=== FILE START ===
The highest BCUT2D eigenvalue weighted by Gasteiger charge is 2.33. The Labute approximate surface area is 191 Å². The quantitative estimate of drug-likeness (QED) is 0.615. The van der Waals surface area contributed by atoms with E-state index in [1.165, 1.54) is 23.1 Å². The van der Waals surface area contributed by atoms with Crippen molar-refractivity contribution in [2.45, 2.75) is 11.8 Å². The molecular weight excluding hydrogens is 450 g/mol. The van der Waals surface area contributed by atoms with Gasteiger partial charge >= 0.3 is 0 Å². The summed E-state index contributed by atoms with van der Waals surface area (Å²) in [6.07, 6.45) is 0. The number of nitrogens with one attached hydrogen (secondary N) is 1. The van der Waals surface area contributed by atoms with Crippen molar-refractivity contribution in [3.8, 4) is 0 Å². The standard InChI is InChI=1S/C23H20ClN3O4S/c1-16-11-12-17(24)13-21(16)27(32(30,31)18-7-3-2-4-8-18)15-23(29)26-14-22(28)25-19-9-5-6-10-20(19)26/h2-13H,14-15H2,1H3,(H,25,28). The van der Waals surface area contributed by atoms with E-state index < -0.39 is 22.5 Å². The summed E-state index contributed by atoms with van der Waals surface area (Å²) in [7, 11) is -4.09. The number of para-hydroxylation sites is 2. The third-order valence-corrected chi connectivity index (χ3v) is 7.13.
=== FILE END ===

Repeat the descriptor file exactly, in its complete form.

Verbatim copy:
The highest BCUT2D eigenvalue weighted by Gasteiger charge is 2.33. The Labute approximate surface area is 191 Å². The quantitative estimate of drug-likeness (QED) is 0.615. The van der Waals surface area contributed by atoms with E-state index in [1.165, 1.54) is 23.1 Å². The van der Waals surface area contributed by atoms with Crippen molar-refractivity contribution in [2.45, 2.75) is 11.8 Å². The molecular weight excluding hydrogens is 450 g/mol. The van der Waals surface area contributed by atoms with Gasteiger partial charge >= 0.3 is 0 Å². The summed E-state index contributed by atoms with van der Waals surface area (Å²) in [6.07, 6.45) is 0. The number of nitrogens with one attached hydrogen (secondary N) is 1. The van der Waals surface area contributed by atoms with Crippen molar-refractivity contribution in [3.8, 4) is 0 Å². The standard InChI is InChI=1S/C23H20ClN3O4S/c1-16-11-12-17(24)13-21(16)27(32(30,31)18-7-3-2-4-8-18)15-23(29)26-14-22(28)25-19-9-5-6-10-20(19)26/h2-13H,14-15H2,1H3,(H,25,28). The van der Waals surface area contributed by atoms with E-state index < -0.39 is 22.5 Å². The summed E-state index contributed by atoms with van der Waals surface area (Å²) in [7, 11) is -4.09. The number of para-hydroxylation sites is 2. The third-order valence-corrected chi connectivity index (χ3v) is 7.13.